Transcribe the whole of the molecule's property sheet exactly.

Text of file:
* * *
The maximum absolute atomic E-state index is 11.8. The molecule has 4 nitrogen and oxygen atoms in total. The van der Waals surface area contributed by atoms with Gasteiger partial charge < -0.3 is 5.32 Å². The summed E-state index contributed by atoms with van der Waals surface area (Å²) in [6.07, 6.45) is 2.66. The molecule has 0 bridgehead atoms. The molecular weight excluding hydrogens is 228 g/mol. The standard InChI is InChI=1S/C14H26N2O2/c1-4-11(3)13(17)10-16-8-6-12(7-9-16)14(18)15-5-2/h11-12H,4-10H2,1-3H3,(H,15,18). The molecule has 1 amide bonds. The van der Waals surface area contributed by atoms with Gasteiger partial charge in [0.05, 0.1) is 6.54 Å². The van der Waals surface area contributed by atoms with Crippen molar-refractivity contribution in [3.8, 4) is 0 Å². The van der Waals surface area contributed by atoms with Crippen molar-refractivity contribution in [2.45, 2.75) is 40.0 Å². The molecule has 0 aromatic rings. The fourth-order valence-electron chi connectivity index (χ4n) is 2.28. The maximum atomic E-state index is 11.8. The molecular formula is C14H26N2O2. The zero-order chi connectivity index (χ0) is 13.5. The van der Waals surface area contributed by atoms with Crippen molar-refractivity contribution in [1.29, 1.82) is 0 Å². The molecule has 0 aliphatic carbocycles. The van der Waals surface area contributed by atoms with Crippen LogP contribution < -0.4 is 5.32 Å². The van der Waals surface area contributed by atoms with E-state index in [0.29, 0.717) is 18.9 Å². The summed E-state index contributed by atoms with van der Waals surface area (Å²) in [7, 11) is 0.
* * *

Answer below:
The maximum absolute atomic E-state index is 11.8. The molecule has 4 nitrogen and oxygen atoms in total. The van der Waals surface area contributed by atoms with Gasteiger partial charge < -0.3 is 5.32 Å². The summed E-state index contributed by atoms with van der Waals surface area (Å²) in [6.07, 6.45) is 2.66. The molecule has 0 bridgehead atoms. The molecular weight excluding hydrogens is 228 g/mol. The standard InChI is InChI=1S/C14H26N2O2/c1-4-11(3)13(17)10-16-8-6-12(7-9-16)14(18)15-5-2/h11-12H,4-10H2,1-3H3,(H,15,18). The molecule has 1 amide bonds. The van der Waals surface area contributed by atoms with Gasteiger partial charge in [0.05, 0.1) is 6.54 Å². The van der Waals surface area contributed by atoms with Crippen molar-refractivity contribution in [3.8, 4) is 0 Å². The van der Waals surface area contributed by atoms with Crippen molar-refractivity contribution in [2.45, 2.75) is 40.0 Å². The molecule has 0 aromatic rings. The fourth-order valence-electron chi connectivity index (χ4n) is 2.28. The maximum atomic E-state index is 11.8. The molecular formula is C14H26N2O2. The zero-order chi connectivity index (χ0) is 13.5. The van der Waals surface area contributed by atoms with Crippen molar-refractivity contribution in [1.29, 1.82) is 0 Å². The molecule has 0 aliphatic carbocycles. The van der Waals surface area contributed by atoms with Crippen LogP contribution < -0.4 is 5.32 Å². The van der Waals surface area contributed by atoms with E-state index in [0.29, 0.717) is 18.9 Å². The summed E-state index contributed by atoms with van der Waals surface area (Å²) in [7, 11) is 0.